Is a person with complete retrograde amnesia the same person as before? Yes and no--it's a blurry concept. Are we the same person we were as a two-year old, even if we have no memory whatsoever of the time? I'm really not the same person i was when i was 8 years old, that's for sure. If I went to sleep and someone made an exact copy of me, let us both sleep for a while, then killed the original, I wouldn't be able to tell the difference then if they had killed the clone.

Also (and back in reality) there are a bunch of psychological experiments wherein people are made to feel like parts of their body aren't actually a part of their body, or that other things that definitely aren't part of their body are actually a part of their body. Like this.
 

IdleRich

IdleRich
"As for the whole "what makes an object an object" story, I think what Theseus's Ship shows is that the concept of continuously existing objects breaks down under close scrutiny, and is essentially just a convenient, contingent way of dealing with the world from a perceptual standpoint. Our visual system from a very low level up starts finding edges and then puts them together to form shapes so that by the time they actually make it to conscious perception they're already perceived as being "objects" because that's they way our perceptual system classifies them. But this classification is just a practical functional one, objects are things we can perceive edges between and likely have different properties when we interact with them (which is why it's hard to call a bunch of different gasses different objects). giving a thing a name further cements this concept of them being separate objects. But in the end it's an entirely contingent distinction; nothing, not even humans, has an innate essence that defines it as an object. all objects are mutable."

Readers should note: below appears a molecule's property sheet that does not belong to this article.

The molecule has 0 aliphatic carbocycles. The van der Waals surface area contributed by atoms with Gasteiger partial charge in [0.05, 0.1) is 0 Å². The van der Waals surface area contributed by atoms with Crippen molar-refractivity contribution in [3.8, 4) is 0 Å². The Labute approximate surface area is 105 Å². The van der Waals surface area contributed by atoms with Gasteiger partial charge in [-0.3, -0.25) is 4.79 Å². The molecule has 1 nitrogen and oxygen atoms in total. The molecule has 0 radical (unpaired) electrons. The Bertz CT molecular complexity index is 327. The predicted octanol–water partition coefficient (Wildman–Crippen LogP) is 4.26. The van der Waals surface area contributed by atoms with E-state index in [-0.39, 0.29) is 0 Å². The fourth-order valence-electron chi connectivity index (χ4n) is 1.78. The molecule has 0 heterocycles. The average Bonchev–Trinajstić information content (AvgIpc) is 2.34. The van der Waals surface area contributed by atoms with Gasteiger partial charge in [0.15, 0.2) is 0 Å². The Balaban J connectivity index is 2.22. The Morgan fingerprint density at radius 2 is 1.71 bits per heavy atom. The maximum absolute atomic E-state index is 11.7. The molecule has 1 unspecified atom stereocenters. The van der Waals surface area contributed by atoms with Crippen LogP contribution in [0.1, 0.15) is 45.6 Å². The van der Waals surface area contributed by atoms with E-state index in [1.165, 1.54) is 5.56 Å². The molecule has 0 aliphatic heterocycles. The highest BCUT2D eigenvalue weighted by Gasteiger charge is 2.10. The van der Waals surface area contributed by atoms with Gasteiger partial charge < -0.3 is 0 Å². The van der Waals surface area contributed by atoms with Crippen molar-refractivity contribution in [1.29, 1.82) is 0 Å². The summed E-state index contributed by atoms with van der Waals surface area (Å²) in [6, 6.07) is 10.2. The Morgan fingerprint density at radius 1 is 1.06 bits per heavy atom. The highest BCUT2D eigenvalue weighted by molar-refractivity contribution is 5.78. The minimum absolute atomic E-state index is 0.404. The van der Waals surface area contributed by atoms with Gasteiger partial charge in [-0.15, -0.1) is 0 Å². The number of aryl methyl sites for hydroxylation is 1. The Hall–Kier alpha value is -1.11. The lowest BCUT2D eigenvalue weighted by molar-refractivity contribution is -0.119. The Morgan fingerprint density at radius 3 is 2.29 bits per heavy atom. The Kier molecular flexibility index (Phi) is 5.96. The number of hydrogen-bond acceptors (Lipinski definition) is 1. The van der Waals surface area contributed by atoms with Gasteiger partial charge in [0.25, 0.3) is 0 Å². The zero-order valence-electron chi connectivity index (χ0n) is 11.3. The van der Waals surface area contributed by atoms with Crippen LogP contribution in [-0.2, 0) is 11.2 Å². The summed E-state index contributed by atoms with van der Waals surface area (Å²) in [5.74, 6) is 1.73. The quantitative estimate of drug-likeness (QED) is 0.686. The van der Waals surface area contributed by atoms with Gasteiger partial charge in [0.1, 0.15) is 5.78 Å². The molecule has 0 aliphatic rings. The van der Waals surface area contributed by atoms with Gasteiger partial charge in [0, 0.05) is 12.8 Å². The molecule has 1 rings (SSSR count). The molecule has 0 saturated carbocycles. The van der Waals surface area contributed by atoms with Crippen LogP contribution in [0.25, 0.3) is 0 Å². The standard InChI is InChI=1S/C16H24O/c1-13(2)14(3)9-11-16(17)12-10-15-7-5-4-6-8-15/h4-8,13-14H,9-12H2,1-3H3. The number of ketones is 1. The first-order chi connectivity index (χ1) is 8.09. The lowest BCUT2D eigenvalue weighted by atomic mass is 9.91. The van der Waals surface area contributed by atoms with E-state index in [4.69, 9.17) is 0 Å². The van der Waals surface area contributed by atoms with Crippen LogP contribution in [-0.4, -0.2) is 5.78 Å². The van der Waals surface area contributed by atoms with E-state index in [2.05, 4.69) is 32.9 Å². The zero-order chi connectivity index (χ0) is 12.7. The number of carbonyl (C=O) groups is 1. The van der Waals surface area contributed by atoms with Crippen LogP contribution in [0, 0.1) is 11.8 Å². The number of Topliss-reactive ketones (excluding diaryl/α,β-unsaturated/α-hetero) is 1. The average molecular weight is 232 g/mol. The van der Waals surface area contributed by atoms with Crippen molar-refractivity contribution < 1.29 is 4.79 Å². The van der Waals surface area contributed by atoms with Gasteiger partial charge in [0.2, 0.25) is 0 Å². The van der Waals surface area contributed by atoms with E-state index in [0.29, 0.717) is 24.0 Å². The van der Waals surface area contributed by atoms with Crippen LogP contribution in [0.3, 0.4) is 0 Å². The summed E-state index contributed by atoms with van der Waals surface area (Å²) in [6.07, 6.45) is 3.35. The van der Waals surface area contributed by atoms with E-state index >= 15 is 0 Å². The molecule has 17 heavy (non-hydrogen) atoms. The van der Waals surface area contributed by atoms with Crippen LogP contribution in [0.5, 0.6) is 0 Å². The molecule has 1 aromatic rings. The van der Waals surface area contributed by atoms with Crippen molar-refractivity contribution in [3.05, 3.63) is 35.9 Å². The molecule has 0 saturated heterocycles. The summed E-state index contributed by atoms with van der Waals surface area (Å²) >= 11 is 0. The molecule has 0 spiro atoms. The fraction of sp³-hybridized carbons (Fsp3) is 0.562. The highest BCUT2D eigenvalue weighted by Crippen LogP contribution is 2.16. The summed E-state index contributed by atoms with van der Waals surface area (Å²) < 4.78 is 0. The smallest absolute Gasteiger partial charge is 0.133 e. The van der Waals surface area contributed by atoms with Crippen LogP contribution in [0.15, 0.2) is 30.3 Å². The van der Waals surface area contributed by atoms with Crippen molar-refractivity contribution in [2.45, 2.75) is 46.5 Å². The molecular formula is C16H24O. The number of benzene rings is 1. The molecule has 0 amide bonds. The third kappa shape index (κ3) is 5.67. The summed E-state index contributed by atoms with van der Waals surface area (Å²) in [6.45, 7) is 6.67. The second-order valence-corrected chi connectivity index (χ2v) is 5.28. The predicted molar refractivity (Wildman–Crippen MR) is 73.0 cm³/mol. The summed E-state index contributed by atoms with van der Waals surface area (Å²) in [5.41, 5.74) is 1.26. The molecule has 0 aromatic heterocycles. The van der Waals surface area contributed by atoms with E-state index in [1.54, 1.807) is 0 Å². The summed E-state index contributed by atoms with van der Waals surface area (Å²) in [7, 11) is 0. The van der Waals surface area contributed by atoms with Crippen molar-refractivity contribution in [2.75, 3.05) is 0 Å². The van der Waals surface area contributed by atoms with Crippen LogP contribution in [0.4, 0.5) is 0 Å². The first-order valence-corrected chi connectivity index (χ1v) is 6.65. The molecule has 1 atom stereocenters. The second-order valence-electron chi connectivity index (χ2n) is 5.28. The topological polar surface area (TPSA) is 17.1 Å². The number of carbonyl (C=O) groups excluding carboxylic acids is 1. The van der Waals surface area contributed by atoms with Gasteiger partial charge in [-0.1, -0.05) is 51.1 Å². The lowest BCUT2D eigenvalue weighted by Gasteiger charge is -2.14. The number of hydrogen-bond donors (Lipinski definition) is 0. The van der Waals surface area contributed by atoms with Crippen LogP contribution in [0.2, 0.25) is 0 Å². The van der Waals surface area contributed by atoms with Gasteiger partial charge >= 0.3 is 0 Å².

That seems very simplistic to me. Just because things are physically mutable it doesn't necessarily follow that nothing has an innate essence. I mean, it may be the case but the fact that the atoms or whatever change is not enough to demonstrate that on its own.